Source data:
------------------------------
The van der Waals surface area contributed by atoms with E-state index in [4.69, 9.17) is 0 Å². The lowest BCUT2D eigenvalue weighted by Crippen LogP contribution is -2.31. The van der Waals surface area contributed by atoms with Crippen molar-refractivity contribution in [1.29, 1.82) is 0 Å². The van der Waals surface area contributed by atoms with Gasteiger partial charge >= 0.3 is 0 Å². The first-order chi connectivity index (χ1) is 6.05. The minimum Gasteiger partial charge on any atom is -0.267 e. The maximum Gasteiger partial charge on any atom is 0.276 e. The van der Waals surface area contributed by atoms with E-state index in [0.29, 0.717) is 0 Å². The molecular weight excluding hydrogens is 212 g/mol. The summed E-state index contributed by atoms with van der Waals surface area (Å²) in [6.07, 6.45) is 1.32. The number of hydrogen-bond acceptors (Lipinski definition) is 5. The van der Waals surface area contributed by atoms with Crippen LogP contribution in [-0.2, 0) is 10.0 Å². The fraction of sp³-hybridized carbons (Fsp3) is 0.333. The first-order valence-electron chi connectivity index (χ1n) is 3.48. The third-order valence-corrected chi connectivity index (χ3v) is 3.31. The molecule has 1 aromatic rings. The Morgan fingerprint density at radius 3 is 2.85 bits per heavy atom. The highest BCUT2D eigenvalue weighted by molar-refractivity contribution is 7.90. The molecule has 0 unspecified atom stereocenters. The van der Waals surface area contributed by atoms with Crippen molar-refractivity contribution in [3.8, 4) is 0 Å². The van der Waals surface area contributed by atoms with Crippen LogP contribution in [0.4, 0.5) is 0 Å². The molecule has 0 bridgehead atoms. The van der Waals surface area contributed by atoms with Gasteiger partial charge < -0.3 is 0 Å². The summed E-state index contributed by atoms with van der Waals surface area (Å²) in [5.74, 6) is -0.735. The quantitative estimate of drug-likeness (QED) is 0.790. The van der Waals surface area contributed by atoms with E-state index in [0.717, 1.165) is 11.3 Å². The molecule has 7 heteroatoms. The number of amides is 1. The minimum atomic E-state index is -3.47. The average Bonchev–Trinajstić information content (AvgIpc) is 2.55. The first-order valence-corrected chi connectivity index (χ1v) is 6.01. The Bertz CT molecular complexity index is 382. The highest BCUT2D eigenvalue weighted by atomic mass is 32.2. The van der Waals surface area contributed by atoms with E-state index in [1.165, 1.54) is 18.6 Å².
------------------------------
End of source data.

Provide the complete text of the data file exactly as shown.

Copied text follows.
The van der Waals surface area contributed by atoms with E-state index in [4.69, 9.17) is 0 Å². The lowest BCUT2D eigenvalue weighted by Crippen LogP contribution is -2.31. The van der Waals surface area contributed by atoms with Crippen molar-refractivity contribution in [1.29, 1.82) is 0 Å². The van der Waals surface area contributed by atoms with Gasteiger partial charge >= 0.3 is 0 Å². The first-order chi connectivity index (χ1) is 6.05. The minimum Gasteiger partial charge on any atom is -0.267 e. The maximum Gasteiger partial charge on any atom is 0.276 e. The van der Waals surface area contributed by atoms with E-state index in [0.29, 0.717) is 0 Å². The molecular weight excluding hydrogens is 212 g/mol. The summed E-state index contributed by atoms with van der Waals surface area (Å²) in [6.07, 6.45) is 1.32. The number of hydrogen-bond acceptors (Lipinski definition) is 5. The van der Waals surface area contributed by atoms with Crippen LogP contribution in [-0.2, 0) is 10.0 Å². The fraction of sp³-hybridized carbons (Fsp3) is 0.333. The first-order valence-electron chi connectivity index (χ1n) is 3.48. The third-order valence-corrected chi connectivity index (χ3v) is 3.31. The molecule has 1 aromatic rings. The Morgan fingerprint density at radius 3 is 2.85 bits per heavy atom. The highest BCUT2D eigenvalue weighted by molar-refractivity contribution is 7.90. The molecule has 0 unspecified atom stereocenters. The van der Waals surface area contributed by atoms with Crippen molar-refractivity contribution in [3.8, 4) is 0 Å². The van der Waals surface area contributed by atoms with Crippen LogP contribution in [0.4, 0.5) is 0 Å². The molecule has 0 bridgehead atoms. The van der Waals surface area contributed by atoms with Gasteiger partial charge < -0.3 is 0 Å². The summed E-state index contributed by atoms with van der Waals surface area (Å²) in [5.74, 6) is -0.735. The quantitative estimate of drug-likeness (QED) is 0.790. The van der Waals surface area contributed by atoms with E-state index in [0.717, 1.165) is 11.3 Å². The molecule has 7 heteroatoms. The number of amides is 1. The minimum atomic E-state index is -3.47. The average Bonchev–Trinajstić information content (AvgIpc) is 2.55. The first-order valence-corrected chi connectivity index (χ1v) is 6.01. The Bertz CT molecular complexity index is 382. The highest BCUT2D eigenvalue weighted by atomic mass is 32.2. The van der Waals surface area contributed by atoms with E-state index in [1.165, 1.54) is 18.6 Å².